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Apple on Thursday filed to extend the briefing schedule of a court case in New York regarding a passcode protected iPhone, saying proceedings should be delayed until the FBI reports on the viability of a potential encryption workaround in a tangentially related case in San Bernardino.
In a motion filed with the U.S. District Court for the Eastern District of New York, Apple asks the court stay proceedings until at least ten days after the Department of Justice submits a status report in the San Bernardino case so it can review new findings. The deadline in the California case is currently set for April 5.
On Monday the DOJ requested and received permission to vacate an evidentiary hearing in the San Bernardino action after an outside party came forward with a potential method to break into an iPhone 5c tied to terror suspect Syed Rizwan Farook. Federal prosecutors acknowledged the FBI would no longer require Apple's assistance if the workaround is deemed successful.
Since the FBI is asserting the All Writs Act to compel Apple's assistance in both cases, Apple suggests that the discovery of a viable iPhone hack in San Bernardino implies the government no longer needs its help in New York. The government needs to prove necessity in order to assert AWA in court.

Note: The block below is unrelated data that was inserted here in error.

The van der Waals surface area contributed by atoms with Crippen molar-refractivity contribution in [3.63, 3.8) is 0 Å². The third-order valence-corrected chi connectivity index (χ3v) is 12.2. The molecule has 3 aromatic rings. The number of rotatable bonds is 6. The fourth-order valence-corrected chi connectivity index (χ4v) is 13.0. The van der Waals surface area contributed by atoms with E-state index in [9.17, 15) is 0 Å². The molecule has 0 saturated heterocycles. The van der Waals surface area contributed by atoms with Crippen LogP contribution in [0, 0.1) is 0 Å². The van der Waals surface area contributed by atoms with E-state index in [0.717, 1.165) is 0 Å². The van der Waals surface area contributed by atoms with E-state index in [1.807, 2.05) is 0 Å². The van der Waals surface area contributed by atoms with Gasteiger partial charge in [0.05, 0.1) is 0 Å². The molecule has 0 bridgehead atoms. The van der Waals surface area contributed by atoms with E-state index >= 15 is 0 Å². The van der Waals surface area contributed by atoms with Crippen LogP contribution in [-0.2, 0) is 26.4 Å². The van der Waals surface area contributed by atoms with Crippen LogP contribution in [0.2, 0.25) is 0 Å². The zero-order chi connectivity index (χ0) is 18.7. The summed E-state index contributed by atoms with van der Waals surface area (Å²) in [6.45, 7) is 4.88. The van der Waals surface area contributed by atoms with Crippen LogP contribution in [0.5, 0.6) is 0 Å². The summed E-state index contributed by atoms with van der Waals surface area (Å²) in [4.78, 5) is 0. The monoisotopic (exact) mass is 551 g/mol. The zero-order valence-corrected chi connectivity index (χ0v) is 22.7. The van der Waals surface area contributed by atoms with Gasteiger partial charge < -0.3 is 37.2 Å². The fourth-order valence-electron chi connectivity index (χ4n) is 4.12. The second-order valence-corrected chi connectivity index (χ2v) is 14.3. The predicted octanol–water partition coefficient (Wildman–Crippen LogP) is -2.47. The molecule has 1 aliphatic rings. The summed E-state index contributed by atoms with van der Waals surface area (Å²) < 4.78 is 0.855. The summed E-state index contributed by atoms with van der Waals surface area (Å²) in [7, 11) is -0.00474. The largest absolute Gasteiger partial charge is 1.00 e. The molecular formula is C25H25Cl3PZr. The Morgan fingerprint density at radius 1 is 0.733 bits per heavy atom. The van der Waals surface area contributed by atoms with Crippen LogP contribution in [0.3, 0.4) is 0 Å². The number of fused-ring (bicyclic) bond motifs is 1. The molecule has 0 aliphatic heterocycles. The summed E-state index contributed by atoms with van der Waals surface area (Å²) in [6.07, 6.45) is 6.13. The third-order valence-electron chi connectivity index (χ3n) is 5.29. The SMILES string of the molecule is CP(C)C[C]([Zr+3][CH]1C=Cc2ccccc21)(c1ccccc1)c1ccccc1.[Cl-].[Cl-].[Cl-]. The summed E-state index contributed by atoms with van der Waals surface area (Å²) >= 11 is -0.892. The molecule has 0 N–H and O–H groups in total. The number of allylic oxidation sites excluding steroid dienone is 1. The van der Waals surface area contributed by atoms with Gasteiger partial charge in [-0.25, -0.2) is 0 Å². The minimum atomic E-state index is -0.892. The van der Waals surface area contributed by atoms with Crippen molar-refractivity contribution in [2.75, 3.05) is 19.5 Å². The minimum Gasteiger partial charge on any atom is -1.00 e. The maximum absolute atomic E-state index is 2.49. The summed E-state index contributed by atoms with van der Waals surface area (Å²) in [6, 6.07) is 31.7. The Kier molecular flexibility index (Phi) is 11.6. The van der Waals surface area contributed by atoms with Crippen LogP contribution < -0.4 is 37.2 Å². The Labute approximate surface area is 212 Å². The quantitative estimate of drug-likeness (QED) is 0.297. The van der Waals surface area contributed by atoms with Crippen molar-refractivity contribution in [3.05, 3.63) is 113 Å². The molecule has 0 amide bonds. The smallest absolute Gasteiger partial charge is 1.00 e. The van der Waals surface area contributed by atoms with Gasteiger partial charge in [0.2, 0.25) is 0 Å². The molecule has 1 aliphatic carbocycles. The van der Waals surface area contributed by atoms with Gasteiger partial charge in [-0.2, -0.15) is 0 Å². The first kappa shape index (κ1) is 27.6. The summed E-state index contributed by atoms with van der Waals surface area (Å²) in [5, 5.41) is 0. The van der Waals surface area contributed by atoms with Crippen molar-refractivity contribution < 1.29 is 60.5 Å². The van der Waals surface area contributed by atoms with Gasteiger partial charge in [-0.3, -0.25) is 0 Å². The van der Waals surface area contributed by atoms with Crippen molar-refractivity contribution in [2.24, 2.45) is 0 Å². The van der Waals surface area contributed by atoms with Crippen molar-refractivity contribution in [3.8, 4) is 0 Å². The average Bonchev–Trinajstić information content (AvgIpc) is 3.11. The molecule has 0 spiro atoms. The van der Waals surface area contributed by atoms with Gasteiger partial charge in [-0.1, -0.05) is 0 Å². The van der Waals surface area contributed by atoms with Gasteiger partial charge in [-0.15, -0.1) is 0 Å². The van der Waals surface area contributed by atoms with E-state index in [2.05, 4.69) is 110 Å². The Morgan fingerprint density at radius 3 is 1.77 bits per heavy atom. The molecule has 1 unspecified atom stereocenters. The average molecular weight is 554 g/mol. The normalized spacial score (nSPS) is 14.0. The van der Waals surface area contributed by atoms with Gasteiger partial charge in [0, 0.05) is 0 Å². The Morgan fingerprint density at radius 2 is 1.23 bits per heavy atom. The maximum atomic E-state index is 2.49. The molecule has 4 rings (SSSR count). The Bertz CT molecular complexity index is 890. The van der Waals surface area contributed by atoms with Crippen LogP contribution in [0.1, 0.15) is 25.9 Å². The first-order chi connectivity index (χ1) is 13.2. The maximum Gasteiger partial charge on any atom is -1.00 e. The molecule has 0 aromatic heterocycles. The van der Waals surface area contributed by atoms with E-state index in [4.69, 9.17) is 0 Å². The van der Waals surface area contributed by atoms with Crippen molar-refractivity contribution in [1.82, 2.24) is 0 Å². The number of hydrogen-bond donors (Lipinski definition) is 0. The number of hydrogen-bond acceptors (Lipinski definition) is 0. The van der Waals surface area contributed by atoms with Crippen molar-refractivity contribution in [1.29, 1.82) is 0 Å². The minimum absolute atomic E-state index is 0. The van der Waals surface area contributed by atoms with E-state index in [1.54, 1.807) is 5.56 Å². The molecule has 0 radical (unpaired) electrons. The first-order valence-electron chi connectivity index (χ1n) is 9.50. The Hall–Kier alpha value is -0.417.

"In the interim, both the Court and the parties lack sufficient information to determine the most appropriate way for this matter to proceed," Apple says. "Going forward without such information would be highly inefficient. Briefly staying the briefing schedule to allow these matters to crystalize is appropriate in light of the public importance of this issue."
Apple reminded the court that the FBI's application to compel in the New York case has been pending since October, and that the motion itself is not time sensitive as it applies to an iPhone whose owner has already pled guilty to drug charges.
The New York motion is the latest development in Apple's high-profile legal battle with the Justice Department over consumer device encryption. A contentious issue among tech industry elite and law enforcement agencies, Apple's resistance to government overtures to compel its assistance in federal court has sparked a wider debate on how best to balance personal privacy with national security.